While the rewards are nice and add flavor to the game, I feel that the overall experience earn is quite slow. While you will get larger dumps of experience for, say, winning a certain number of matches, you’ll only find yourself going up a few levels after exhausting these. Progression feels substantially more drip-fed after that.

The Battle Pass in the closed beta only had 40 levels, which is smaller than those found in games like Fortnite and Warzone 2. I suppose that somewhat justifies the slower burn, but I wouldn’t mind seeing a buff to experience earned in the final release as the balance doesn’t quite feel right at present. It remains to be seen just how substantial the final game’s Battle Pass – and its Premium counterpart – will be. 

The future of Crash Team Rumble

Crash Team Rumble enemy base guarded by a transformed N. Tropy

(Image credit: Activision)

As mentioned at the top, Crash Team Rumble isn’t a full-priced game, but it isn’t free to play, either. And as it’s a multiplayer-only title, that’s going to rub plenty of folks the wrong way. Of course, you’ll have the hardcore Crash fans and parents buying for young children on day one, but I think there’s limited appeal beyond that at the $29.99 / £24.99 price of entry. Or $39.99 / £34.99 if you opt for the Deluxe Edition.

It seems like it’s too late for Crash Team Rumble to pivot to a free-to-play model. And I find it unlikely that Activision Blizzard will change tact here. After all, Overwatch 2 is its dominant free-to-play game; it’s likely the company didn’t want to encroach on that territory.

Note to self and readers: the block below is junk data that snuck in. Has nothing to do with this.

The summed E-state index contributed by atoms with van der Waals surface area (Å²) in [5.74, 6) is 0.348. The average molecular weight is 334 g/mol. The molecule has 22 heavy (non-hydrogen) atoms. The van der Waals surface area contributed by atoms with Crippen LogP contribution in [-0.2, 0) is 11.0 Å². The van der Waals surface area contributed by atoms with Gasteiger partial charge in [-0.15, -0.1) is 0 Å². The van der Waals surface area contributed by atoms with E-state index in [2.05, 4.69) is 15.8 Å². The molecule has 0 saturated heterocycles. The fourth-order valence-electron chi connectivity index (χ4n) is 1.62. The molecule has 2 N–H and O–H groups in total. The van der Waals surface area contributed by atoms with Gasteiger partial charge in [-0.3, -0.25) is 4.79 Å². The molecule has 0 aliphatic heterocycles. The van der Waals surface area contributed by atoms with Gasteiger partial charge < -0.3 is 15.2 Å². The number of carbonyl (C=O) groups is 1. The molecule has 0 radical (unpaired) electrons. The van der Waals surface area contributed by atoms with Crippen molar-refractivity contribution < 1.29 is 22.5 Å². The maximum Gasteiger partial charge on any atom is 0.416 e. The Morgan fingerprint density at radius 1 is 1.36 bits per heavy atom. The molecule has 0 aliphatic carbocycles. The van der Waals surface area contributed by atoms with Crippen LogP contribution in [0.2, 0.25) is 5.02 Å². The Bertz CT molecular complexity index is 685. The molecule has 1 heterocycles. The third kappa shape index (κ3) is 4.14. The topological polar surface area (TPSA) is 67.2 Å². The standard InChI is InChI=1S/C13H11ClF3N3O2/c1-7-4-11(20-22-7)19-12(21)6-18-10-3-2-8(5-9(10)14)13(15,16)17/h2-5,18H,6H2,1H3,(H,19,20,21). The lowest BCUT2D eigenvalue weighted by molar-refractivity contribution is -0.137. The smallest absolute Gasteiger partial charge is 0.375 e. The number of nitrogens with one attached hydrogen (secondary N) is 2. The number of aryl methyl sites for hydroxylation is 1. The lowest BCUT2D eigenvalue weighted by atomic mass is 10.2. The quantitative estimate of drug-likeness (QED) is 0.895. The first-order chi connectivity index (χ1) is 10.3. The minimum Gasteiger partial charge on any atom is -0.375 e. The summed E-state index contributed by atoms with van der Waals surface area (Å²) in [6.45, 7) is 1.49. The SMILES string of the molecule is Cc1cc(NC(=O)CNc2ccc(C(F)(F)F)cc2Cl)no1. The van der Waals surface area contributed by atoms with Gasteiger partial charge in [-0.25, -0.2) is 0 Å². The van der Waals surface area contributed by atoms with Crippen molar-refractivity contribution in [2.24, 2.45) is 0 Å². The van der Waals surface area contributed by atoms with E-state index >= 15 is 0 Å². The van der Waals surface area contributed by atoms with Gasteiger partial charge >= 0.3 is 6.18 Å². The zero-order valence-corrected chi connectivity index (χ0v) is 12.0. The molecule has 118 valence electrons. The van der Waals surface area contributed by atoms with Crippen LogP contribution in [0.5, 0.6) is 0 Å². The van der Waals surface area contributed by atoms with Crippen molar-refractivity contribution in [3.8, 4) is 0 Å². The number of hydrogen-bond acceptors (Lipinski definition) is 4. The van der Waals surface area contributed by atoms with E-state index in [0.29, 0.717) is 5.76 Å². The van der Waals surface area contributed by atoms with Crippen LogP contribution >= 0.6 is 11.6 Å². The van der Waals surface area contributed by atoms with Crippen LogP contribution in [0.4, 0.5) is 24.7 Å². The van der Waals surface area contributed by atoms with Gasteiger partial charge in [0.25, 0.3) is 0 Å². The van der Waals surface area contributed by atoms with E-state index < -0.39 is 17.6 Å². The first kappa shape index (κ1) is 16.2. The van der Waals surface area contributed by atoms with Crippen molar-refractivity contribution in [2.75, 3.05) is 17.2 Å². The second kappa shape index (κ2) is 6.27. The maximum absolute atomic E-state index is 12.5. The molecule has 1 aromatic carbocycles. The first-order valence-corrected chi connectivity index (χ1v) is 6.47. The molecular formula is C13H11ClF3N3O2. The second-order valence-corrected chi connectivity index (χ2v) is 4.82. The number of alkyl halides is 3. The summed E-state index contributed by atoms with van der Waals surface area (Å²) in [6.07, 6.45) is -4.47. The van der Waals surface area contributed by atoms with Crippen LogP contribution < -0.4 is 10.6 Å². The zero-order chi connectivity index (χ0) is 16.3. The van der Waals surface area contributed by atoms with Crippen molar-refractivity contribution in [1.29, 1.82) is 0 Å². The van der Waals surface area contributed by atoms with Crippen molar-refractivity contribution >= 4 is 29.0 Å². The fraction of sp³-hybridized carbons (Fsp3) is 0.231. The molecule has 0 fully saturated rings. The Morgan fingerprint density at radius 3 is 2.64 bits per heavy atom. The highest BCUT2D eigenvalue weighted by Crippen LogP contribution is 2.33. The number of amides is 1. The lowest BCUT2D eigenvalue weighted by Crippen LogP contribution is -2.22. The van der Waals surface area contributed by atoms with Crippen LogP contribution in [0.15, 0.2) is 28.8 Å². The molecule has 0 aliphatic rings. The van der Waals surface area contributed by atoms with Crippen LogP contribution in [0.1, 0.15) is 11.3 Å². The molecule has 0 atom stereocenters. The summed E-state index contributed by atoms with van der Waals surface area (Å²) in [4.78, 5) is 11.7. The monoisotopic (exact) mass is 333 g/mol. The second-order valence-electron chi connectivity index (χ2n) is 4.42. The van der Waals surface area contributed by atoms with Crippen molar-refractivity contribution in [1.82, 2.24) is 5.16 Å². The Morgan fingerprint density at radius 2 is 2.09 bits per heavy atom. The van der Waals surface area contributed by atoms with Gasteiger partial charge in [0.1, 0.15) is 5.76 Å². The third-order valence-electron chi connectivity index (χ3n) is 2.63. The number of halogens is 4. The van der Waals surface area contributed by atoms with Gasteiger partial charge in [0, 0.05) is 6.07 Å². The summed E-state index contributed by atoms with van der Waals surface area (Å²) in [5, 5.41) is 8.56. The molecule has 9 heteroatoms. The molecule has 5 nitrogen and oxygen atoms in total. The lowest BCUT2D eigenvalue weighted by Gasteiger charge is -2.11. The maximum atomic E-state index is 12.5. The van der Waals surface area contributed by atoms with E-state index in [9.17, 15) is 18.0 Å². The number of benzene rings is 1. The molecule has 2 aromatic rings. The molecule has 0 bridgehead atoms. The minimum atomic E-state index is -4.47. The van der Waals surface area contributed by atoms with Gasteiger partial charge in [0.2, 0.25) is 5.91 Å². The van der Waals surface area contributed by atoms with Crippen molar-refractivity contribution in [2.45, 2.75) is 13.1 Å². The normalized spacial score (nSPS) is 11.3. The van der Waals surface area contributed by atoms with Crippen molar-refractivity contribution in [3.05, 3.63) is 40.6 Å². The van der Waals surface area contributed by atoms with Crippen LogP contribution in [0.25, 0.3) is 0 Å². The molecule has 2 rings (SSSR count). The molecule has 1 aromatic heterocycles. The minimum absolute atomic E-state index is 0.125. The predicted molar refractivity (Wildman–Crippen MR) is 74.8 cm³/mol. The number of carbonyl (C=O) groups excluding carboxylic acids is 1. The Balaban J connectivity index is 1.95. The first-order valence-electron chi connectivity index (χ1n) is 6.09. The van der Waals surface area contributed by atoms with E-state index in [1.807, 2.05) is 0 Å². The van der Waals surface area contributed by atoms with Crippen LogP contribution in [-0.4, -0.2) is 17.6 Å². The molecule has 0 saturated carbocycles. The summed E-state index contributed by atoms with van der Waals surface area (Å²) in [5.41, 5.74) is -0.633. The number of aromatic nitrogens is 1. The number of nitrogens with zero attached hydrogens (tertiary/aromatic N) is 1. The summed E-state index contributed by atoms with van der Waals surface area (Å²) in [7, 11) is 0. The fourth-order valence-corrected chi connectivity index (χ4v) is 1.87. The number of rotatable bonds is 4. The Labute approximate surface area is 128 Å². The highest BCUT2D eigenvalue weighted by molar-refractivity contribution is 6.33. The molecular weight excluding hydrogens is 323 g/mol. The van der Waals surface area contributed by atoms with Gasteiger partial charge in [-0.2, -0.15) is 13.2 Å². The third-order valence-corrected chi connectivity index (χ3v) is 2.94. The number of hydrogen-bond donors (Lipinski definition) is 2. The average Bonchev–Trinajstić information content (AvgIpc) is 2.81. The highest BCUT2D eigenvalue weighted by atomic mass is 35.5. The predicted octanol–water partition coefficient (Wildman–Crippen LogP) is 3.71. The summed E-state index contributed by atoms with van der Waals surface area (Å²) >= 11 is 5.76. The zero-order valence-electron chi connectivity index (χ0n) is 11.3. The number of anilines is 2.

More baffling is the lack of PC and Nintendo Switch versions. As a paid game, surely it would make more sense for Activision to target as many audiences as possible. Doubly so, considering Crash Team Rumble supports cross-platform play. Here's hoping the game's successful enough to warrant additional platform support somewhere down the line.

That’s a bit of a shame, as I came away from Crash Team Rumble’s closed beta with positive impressions. It’s a very solid and unique online multiplayer title, but it’s hard to say if the game will have staying power given its relatively high cost of entry. I’ll be rooting for its success, though, as I’m all for the online multiplayer space being shaken up by fresh new contenders. 

Aleksha McLoughlin
Hardware Editor

Aleksha McLoughlin is the Hardware Editor for TechRadar Gaming and oversees all hardware coverage for the site. She looks after buying guides, writes hardware reviews, news, and features as well as manages the hardware team. Before joining TRG she was the Hardware Editor for sister publication GamesRadar+ and she has also been PC Guide's Hardware Specialist. She has also contributed hardware content to the likes of Trusted Reviews, The Metro, Expert Reviews, and Android Central. When she isn't working, you'll often find her in mosh pits at metal gigs and festivals or listening to whatever new black and death metal has debuted that week.